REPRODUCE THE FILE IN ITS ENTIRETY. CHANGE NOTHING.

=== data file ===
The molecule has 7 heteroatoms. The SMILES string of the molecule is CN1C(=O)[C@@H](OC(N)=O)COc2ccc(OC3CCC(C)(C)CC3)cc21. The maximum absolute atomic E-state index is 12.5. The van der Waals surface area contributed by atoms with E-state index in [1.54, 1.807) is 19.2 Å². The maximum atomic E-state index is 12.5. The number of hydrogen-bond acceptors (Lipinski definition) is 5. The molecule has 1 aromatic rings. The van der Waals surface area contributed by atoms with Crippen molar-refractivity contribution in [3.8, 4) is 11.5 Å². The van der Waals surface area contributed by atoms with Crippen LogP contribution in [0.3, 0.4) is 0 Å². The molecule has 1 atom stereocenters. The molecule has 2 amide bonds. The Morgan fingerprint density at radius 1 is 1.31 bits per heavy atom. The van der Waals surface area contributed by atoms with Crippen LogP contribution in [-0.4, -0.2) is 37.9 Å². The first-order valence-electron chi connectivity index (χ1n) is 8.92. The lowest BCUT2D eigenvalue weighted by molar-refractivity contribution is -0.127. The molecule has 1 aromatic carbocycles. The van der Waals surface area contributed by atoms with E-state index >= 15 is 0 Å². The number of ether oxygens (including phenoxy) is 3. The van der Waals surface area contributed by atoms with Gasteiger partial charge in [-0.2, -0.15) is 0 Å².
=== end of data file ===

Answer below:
The molecule has 7 heteroatoms. The SMILES string of the molecule is CN1C(=O)[C@@H](OC(N)=O)COc2ccc(OC3CCC(C)(C)CC3)cc21. The maximum absolute atomic E-state index is 12.5. The van der Waals surface area contributed by atoms with E-state index in [1.54, 1.807) is 19.2 Å². The maximum atomic E-state index is 12.5. The number of hydrogen-bond acceptors (Lipinski definition) is 5. The molecule has 1 aromatic rings. The van der Waals surface area contributed by atoms with Crippen molar-refractivity contribution in [3.8, 4) is 11.5 Å². The van der Waals surface area contributed by atoms with Crippen LogP contribution in [0.3, 0.4) is 0 Å². The molecule has 1 atom stereocenters. The molecule has 2 amide bonds. The Morgan fingerprint density at radius 1 is 1.31 bits per heavy atom. The van der Waals surface area contributed by atoms with Crippen LogP contribution in [-0.4, -0.2) is 37.9 Å². The first-order valence-electron chi connectivity index (χ1n) is 8.92. The lowest BCUT2D eigenvalue weighted by molar-refractivity contribution is -0.127. The molecule has 1 aromatic carbocycles. The van der Waals surface area contributed by atoms with E-state index >= 15 is 0 Å². The number of ether oxygens (including phenoxy) is 3. The van der Waals surface area contributed by atoms with Gasteiger partial charge in [-0.2, -0.15) is 0 Å².